Helge Antoni, pianist
Helge Antoni, pianist

“Have them sit down,” Helge said, as he bestrode the piano in the college chapel, spacious enough for the master class that he offered to the assortment of musically trained college students assembled there. I watched and listened as they played in this makeshift workshop, a sanctuary in more than one sense, for Helge had lived up to his name, creating a sanctuary, whose walls were forged from notes and whose roof was made of wafting chords, supported by occasional applause and masterful instructions to a true master’s students in a master class. There I experienced sanctuary again, in a workshop that was no workshop, for it normally was a place of faith—not works, lest anyone should boast. And I realized again, as I sat there watching the love he had for those students and their warm responses to his gentle admonitions and corrections, that here learning could happen afresh, in a sanctuary. I remembered the teachers of my sanctuaries, from Harry to John to Carl to Zinaida to Phil to Tom, and back again to Capri, where I had met Helge.

“Heavenly,” the appropriately named master thundered after one of the students had played her piece, “just heavenly …” adding, after a decorous pause, “Wasn’t that glorious?”

“Indeed,” I thought, “it was.” But I was thinking of something much larger than the fine piece that the student had played. I was thinking of sanctuary and the sound of an old electric drill when I replied, “Truly, Helge, it was.”

Commonplace Thoughts of a Residual Welshman: A Space for Hope

Hope is the word most often searched on Google by those feeling desperate. One wants very badly to find a space or at least a place, virtual or otherwise, where hope may not glibly “spring eternal” but rather may be as it were a part of a landscape, mortar holding the brick of a garden wall that one feels a sense of security there. That is the place where someone will say and actually mean, “It’s okay. You’re safe now. You still have a future. There is—this is—a place of hope.” To get to that place, to appreciate it, most often one must go through some frightening and sobering moments, to have faced some tough times, times in which hope was nearly in full eclipse. I know the darkness of such an eclipse well, for my grandfather, Harry Reed Jakes, passed away when I had just finished my sophomore year in college. For a season I lost hope.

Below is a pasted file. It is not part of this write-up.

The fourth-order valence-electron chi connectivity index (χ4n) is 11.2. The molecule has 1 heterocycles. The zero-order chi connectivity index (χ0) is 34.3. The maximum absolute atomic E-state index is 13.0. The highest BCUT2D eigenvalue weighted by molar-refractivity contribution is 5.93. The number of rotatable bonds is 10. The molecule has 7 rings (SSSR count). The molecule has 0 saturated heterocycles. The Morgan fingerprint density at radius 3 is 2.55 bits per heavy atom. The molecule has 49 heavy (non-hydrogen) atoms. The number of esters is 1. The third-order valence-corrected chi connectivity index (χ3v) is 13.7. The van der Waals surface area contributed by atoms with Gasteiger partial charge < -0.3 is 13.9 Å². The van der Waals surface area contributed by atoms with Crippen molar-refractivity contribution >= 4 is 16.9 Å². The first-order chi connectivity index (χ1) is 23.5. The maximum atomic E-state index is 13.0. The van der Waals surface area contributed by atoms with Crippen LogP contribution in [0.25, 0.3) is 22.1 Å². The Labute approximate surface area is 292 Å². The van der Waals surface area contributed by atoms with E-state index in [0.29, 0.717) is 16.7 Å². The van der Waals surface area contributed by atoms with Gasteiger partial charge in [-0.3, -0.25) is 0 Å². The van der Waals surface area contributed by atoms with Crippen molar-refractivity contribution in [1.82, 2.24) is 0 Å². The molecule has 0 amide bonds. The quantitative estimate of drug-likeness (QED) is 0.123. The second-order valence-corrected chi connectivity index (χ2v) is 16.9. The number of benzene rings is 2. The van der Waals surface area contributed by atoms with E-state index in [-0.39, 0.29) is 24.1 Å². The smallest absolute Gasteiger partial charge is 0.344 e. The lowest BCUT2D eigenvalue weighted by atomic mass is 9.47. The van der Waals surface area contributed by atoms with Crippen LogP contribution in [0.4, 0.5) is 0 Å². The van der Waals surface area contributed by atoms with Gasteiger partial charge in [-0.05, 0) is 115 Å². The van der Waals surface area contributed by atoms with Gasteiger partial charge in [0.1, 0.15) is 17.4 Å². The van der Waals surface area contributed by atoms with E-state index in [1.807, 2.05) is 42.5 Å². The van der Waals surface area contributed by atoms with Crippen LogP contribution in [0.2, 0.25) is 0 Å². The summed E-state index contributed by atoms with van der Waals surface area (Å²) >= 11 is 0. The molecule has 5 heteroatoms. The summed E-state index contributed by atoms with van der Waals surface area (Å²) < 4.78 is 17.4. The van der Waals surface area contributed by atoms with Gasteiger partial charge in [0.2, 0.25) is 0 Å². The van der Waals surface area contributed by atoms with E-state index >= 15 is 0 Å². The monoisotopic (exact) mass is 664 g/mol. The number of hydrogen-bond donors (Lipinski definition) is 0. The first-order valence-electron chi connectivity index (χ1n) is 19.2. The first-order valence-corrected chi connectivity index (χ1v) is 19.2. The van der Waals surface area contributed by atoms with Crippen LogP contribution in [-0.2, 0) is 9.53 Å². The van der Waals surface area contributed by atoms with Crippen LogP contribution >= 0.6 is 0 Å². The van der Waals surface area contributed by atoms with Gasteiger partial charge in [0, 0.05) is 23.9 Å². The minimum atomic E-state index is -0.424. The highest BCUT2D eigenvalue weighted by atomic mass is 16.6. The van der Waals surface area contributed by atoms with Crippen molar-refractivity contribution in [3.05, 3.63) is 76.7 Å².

Salon of 1874, Painting. - The Trojan Horse, by Motte, vintage engraved illustration. Magasin Pittoresque 1875.
Salon of 1874, Painting. – The Trojan Horse, by Motte, vintage engraved illustration. Magasin Pittoresque 1875.

Thus do I recall: I was reading Homer’s Odyssey not as a class assignment, for the school year had then ended. Rather, it was book envy, plain and simple, as I had not had it on the syllabus of my section of Western World Literature. For whatever reason, Professor Culp had not put the Odyssey on her syllabus, choosing instead the Iliad—an interesting introduction to college,for that thoroughly violent epic was the first thing I read at Dickinson, that gentle autumn season not so many

Vietnam helicopter

years removed from the last troops coming home from Vietnam.

Truth be told, it may have been the first entire book I had read for a class in quite a long time, as in high school, at least until I had taken Mrs. Sprowles senior English class, I was the master of partial preparation, pioneering then what seems to have become an art form among many precollegiate and even college students today. Yet I did know when I walked through that gate of Dickinson College that I was passing through what I would later, thanks to another text in that same class of Professor Culp, recognize as a Dantean-style gate, perhaps still adorning the Benjamin Rush campus today, with cast iron letters mounted upon an uninviting arch that read Lasciate ogne speranza (di pratica cattiva del liceo), voi ch’ intrate, which in English means “Behave yourself and study!”

Photo by Doug Kerr
Photo by Doug Kerr

And so it came to pass that well before we entered the hyperborean swath of that academic year, I encountered warriors battling along the banks of the Simois, Sarpedon’s fate hanging in the balance, brave Andromache handing baby Astyanax to her husband, Hector, as they forebodingly bade farewell, until a kingly father would beg a proud warrior for the body of his fallen son for another type of goodbye scene. That son, the selfsame Hector, would in a ghostlike apparition soon charge his comrade Aeneas to save the Trojan remnant and sail for Hesperia—yet that in what I then thought a lesser text in that selfsame class.

While I enjoyed many of these stories, the other classes, I jealously grumbled, had one better, for they were reading the Odyssey, and of this aspect of their syllabus I was more than just a bit jealous. Besides, I was learning Greek with the legendary Professor Lockhart, a professor who taught much more than merely Greek; he taught life, and expounded upon why books such as the Odyssey are important. “They’re not simply the classics,” he said, “they are the air we breathe, the water we drink; they are food for our souls.” It took me a few years to grasp this statement in any full sense, and I suppose I am still doing so.

Harry Jakes with his grandson